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Oct 8, 2017
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Apparently, it’s the goddamn Wild West out there these days. Let me tell you a story about the inspiration behind this article: I was shopping for a new pair of shoes at a large (one could say mega) mall. I stepped onto the escalator, keeping right as directed, and was happy to see an orderly queue of people in front of me keeping right as well. Unfortunately, the couple behind me was blithely unaware—or purposefully disobedient—of the sign written at the foot of the elevator, clear as a bell: “WALK ON THE LEFT. STAND ON THE RIGHT.” As a result, the people behind them who were in a rush to get upstairs had to wait until the couple had gotten off.

“Wild West” might be pushing it. Here’s where it actually gets wild: literally everywhere else in Metro Manila, the Philippines, and anywhere you can find Filipinos (i.e. on vacation). It’s unsurprising that we still have difficulty following the most menial rules, whether it’s lining up for the MRT, segregating trash, or crossing the road. Often, we chalk up these behaviors to living in a third-world country, as if we’re supposed to settle for civil mediocrity just because our government/economy/what-have-you is in the shitter.

Perhaps it’s time we let go of the groupthink and started factoring in individual responsibility. But first, it’s crucial to frame this issue from a distinctly Filipino context.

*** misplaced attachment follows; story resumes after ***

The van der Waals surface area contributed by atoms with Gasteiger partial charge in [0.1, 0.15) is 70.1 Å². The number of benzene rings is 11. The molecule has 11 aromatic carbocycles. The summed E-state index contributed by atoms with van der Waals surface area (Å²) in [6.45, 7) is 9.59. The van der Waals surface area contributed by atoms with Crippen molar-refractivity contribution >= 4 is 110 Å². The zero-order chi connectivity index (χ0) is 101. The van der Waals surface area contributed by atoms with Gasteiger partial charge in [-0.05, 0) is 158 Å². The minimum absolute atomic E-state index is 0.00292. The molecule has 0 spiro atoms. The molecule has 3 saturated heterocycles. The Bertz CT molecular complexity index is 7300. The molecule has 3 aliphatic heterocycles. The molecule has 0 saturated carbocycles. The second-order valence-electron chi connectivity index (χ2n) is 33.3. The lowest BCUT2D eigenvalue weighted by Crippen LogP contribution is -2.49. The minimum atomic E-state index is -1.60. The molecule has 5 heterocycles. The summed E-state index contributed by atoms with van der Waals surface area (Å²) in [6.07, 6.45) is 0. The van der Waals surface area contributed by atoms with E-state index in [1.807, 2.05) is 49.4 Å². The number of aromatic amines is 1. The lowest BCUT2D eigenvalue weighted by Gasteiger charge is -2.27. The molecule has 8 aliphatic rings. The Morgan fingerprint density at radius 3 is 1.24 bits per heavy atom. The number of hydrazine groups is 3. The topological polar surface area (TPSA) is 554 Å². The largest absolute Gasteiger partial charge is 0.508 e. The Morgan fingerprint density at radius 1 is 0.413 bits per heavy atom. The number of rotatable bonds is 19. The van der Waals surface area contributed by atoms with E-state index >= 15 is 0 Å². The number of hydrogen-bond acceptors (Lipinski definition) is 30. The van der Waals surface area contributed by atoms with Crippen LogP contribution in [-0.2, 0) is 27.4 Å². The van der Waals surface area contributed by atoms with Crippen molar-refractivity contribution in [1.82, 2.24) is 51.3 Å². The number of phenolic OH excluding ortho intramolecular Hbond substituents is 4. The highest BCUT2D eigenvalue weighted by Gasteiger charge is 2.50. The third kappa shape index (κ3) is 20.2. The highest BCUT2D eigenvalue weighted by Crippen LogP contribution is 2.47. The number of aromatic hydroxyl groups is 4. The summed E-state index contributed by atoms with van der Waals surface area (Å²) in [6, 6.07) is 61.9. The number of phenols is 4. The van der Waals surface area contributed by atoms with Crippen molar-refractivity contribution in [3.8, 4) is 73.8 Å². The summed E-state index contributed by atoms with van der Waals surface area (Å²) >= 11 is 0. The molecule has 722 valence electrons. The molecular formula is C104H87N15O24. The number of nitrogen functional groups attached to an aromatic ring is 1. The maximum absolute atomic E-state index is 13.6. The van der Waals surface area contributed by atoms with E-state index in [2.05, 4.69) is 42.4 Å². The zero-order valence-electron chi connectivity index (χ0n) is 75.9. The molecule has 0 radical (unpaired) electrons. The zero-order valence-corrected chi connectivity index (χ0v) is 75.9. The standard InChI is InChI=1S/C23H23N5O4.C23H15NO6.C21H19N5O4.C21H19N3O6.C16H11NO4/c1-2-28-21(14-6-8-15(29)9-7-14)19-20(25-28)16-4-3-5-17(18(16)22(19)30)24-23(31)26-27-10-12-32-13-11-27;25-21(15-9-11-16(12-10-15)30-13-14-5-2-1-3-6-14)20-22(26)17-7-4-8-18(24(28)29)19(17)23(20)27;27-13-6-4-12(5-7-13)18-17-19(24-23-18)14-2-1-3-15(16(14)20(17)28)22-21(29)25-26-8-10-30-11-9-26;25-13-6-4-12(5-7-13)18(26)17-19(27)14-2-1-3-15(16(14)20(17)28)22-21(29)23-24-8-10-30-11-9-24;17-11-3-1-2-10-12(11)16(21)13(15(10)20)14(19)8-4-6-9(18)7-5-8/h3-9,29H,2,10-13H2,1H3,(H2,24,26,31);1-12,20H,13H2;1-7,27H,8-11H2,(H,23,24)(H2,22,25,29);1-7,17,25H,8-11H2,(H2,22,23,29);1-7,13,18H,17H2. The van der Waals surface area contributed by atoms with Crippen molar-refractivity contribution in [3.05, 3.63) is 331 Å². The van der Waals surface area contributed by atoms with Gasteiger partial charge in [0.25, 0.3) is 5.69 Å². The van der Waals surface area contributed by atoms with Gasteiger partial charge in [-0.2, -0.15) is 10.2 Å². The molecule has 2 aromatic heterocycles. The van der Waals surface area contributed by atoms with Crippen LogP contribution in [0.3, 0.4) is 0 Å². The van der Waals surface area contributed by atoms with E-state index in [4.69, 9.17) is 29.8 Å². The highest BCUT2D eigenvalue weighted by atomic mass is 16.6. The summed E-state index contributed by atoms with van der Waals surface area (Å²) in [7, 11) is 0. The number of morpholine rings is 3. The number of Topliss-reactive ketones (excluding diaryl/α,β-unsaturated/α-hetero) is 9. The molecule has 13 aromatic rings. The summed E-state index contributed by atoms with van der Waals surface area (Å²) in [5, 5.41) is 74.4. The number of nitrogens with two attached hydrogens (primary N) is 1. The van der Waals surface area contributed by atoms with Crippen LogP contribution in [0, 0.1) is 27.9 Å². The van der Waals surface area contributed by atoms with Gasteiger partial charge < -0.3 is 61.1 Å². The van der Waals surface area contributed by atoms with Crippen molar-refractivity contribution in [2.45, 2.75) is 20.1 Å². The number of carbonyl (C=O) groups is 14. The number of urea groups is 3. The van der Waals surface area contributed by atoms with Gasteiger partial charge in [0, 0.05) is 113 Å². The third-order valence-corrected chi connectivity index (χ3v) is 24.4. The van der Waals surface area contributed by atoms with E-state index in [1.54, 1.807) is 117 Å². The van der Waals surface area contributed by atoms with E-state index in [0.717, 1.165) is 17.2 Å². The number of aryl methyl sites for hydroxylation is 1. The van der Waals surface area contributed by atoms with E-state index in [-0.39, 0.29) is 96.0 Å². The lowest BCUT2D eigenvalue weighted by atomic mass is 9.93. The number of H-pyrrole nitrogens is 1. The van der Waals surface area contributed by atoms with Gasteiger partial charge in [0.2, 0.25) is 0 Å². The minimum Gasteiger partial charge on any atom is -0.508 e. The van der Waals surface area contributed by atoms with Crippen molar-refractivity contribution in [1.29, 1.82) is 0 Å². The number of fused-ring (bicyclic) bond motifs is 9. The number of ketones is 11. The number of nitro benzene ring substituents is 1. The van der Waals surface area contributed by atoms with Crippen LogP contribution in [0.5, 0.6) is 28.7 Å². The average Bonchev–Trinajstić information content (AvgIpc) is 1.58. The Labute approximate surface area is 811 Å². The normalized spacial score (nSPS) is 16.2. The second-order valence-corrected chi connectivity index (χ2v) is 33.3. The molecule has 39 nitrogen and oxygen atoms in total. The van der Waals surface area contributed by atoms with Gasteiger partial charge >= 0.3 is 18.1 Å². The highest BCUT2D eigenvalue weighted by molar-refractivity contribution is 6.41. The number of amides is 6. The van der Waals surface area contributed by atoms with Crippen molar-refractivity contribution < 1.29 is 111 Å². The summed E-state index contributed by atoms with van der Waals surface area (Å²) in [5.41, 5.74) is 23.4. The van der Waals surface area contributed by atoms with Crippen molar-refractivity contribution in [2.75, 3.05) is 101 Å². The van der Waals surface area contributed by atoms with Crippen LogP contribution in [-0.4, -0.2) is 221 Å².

Our lack of discipline goes way, way back—back to when the Spaniards, Americans, and the Japanese waltzed into our islands and decided they would take us for themselves. “The Filipino as a nation has a defeatist attitude. He is happy and feels lucky to be second best,” says Tomas Andres, Ateneo de Manila University professor and creator of the training system Management by Filipino Values. “Until the Filipino rids himself of slave mentality and starts believing in himself, he cannot rightfully say that he is free.” What does this have to do with discipline, you ask? Our difficulty with following rules is a subconscious response to the longstanding, deep-seated cultural and political disconnect we feel in our country. We were colonized several times, and now our government is a mess—nobody is going to mind that I take a leak in this street corner. They never cared about us, so why should I care about their rules.

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“The Filipino's lack of discipline encompasses several related characteristics. We have a casual and relaxed attitude towards time and space which manifests itself in lack of precision and compulsiveness, in poor time management and in procrastination,” according to psychologist Patricia Licuanan, author of A Moral Recovery Program: Building a People, Building a Nation. Licuanan also mentions that Filipinos are extremely personal, which means we value private spaces more than public spaces. You would never litter in your own backyard, but doing so along a sidewalk during your commute home is fair game.